Lara Croft: Tomb Raider
There's no doubt about it: Angelina Jolie makes a perfect Lara Croft, the well-endowed archeologist-adventurer featured in one of the world's most popular computer games. Jolie's sexy, tough, and glows with the bizarrely-lit star power of a true Hollywood eccentric. She's as cheeky and daring in her public life as she is rushing around exotic set pieces in Lara Croft: Tomb Raider, although there is considerable more risk involved in tying the knot with Billy Bob Thornton (together they have been through eight marriages) or smooching your brother on the lips at the Oscars than jet-setting along the Indiana Jones/Agent 007 route.
Action begins early on, as Lara practices bungee jumping in the middle of her enormous British mansion. A band of Illuminati thugs storms in. They're after an ancient talisman that has the ability to control time. Jolie's real-life father Jon Voight (dead in this movie) has entrusted the talisman to daughter Lara, who must trounce across the world, raiding tombs and dispatching goons with her wildly popular tank top, cropped shorts, and serious handgun action.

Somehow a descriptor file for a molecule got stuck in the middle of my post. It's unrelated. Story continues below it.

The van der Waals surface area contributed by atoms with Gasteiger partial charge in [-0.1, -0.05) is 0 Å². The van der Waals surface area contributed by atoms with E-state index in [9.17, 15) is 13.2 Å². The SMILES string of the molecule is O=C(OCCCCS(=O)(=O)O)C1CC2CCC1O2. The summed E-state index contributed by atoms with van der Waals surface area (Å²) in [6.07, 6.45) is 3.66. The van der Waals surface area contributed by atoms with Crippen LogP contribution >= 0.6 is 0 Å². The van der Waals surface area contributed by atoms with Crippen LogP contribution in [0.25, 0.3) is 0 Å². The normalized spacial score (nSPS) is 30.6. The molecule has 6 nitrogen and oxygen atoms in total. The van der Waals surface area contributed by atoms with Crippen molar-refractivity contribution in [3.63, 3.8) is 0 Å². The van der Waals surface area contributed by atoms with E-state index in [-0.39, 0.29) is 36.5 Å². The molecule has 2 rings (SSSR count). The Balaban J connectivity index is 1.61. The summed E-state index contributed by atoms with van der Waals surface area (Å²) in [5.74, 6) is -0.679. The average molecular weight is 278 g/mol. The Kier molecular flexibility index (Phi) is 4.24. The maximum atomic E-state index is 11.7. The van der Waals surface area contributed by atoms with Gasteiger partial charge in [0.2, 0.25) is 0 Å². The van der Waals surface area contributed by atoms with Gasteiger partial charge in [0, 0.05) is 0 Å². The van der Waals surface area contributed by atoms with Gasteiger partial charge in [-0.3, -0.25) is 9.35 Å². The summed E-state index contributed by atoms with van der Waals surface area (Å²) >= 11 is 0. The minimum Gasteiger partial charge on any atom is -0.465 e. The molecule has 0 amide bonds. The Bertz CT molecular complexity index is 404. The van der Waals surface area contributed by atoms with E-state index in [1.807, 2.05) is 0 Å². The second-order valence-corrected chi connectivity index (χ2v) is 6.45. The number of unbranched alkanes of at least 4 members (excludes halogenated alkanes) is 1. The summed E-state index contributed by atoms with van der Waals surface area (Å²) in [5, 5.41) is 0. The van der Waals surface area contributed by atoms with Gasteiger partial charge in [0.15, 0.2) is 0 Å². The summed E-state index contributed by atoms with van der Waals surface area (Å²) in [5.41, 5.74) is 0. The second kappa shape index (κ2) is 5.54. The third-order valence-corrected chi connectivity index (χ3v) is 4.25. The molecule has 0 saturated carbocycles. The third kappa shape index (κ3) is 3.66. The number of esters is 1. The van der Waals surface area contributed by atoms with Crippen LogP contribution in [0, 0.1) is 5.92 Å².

Tomb Raider should be awesome but it isn't. Jolie's pansexual appeal and rebel chutzpah are almost enough to carry weight between predictable, by-the-numbers action sequences. Director Simon West was the man behind Con Air, yet even that movie had more personal flair. In the end, Tomb Raider showcases the worst of a virtual world—action without consequence, movement without travel, persons without character traits. To its credit, the game is more entertaining.